Copyright © 2015
Tag - Terrorism
The French government is now able to order Internet service providers to block websites relating to terrorism and child pornography. The new law, brought into effect following its publication in an official journal and in development since mid-2014, forces ISPs to prevent access to specific content discovered by government officials within 24 hours of a request.
Since August, a hacker group calling itself the Lizard Squad -- self-described as a handful of 'guys with too much free time on their hands' -- have been entertaining themselves by spoiling other people's fun. Primarily, they've been doing this by attacking online video game services and knocking them offline. An opposing "white hat" group of network security researchers have now exposed members of the Lizard Squad group, leading to the arrest of three members, some of whom had also been involved in bomb threats and other domestic terrorism.
A division of the Department of Defense is investigating cryptocurrency, including Bitcoin, for possible links to crime and terrorism activities, according to an article from the International Business Times. The Combating Terrorism Technical Support Office, a department responsible for developing and investigating counterterrorism abilities, created solicitation number N41756-14-Q-3272 in order attract vendors to aid military branches in understanding the developing technology.
Apple has temporarily closed its Boylston Street location in reaction to the bombing that occurred during Monday's Boston Marathon. The store's page on Apple's web site has a short message that reads: "Our thoughts are with our neighbors in the community and everyone affected by Monday's tragedy in Boston." There is no word yet on how long the story will remain closed, but it was located just a block away on the same street from where the second blast occurred in what police have described as a deliberate act of terrorism that killed three and injured 140 people.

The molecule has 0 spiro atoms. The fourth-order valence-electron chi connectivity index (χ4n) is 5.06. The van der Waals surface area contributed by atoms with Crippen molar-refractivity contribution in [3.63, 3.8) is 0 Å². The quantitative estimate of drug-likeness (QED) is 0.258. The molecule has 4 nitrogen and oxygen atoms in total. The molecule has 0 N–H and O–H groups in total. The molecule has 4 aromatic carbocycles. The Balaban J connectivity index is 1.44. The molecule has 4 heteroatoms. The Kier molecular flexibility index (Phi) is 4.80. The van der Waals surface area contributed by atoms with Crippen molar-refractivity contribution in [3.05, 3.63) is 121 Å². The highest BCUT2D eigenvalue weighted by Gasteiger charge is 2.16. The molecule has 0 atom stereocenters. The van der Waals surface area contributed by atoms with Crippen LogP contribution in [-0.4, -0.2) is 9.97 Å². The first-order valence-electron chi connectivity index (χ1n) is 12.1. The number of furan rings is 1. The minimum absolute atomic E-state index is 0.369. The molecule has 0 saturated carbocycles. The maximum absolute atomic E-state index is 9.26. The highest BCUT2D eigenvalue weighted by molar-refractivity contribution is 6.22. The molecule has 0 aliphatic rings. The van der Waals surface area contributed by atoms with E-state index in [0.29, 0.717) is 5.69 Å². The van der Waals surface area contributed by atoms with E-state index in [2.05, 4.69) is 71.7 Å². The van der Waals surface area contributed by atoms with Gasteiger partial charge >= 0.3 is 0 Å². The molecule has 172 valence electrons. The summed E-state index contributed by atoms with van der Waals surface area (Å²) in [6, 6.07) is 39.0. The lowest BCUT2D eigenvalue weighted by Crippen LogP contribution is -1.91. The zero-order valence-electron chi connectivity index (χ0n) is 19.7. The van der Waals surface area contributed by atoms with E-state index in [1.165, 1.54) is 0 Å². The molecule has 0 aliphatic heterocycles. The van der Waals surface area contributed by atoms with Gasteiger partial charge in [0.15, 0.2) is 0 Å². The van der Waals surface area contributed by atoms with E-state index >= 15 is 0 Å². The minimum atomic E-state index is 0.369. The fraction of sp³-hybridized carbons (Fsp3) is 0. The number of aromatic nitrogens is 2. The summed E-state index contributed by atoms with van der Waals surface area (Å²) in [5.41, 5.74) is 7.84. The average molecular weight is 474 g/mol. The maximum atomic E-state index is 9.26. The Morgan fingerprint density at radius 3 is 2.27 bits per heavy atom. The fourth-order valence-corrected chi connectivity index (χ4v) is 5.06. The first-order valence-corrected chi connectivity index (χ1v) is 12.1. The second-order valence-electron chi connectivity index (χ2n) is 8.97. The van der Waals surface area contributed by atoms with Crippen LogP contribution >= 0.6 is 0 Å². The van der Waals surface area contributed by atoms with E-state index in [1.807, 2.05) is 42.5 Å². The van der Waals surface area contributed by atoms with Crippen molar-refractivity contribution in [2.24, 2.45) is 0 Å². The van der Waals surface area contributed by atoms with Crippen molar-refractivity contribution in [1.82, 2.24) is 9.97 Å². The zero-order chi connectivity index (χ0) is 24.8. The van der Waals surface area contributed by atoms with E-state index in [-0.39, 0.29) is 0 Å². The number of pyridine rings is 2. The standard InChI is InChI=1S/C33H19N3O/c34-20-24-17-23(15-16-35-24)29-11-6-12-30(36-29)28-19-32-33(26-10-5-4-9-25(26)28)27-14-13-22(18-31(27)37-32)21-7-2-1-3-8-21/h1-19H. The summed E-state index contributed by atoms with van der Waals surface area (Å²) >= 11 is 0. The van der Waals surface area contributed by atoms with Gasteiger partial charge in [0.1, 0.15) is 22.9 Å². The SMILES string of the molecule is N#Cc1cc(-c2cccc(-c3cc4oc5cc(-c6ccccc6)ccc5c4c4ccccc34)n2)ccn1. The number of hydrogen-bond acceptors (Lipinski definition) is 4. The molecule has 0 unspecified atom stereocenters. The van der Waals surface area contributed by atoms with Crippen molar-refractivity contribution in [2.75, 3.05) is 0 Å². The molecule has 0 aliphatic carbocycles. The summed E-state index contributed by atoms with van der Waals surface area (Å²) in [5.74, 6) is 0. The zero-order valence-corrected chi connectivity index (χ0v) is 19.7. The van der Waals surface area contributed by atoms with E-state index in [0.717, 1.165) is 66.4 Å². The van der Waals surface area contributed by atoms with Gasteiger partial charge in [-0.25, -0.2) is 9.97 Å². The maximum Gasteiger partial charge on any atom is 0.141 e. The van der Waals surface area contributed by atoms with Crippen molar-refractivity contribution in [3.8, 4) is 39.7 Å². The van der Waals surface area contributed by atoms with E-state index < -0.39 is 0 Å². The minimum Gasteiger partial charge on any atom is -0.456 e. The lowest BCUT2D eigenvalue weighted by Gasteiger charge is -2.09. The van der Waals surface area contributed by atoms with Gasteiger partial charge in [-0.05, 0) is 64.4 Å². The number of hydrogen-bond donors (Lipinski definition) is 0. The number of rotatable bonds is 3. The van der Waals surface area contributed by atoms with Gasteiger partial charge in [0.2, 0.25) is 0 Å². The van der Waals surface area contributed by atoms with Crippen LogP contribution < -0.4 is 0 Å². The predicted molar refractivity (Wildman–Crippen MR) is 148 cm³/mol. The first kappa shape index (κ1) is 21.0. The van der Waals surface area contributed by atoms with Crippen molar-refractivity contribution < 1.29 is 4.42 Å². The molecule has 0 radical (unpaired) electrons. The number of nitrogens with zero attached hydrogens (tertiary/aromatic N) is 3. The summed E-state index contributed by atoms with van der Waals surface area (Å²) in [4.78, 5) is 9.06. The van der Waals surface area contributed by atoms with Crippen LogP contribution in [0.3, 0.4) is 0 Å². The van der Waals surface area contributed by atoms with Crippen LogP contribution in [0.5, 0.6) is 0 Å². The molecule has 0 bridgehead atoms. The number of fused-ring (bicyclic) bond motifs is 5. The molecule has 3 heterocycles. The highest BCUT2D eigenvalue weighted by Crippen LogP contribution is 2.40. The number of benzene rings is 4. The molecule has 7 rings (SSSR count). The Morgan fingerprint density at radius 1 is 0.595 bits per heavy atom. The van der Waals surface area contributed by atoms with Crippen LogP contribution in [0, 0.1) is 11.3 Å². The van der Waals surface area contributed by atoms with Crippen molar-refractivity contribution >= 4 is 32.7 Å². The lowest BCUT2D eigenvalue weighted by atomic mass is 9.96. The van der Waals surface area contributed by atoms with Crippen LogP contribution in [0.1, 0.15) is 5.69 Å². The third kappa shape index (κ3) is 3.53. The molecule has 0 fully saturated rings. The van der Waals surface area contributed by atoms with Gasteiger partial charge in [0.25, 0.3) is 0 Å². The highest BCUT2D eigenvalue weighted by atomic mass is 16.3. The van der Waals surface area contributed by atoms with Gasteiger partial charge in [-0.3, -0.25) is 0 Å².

As of July 16, US federal agents have the power to seize travelers' laptops and other electronic devices at the border and hold them for however long they want, says a Friday report. The seizures do not require a suspicion of wrongdoing, and are aimed to counter terrorism, with the new policies passed by two Department of Homeland Security agencies. The contents of the confiscated laptops and electronics can then be shared with not only other agencies, but private entities in order to decrypt the data they contain.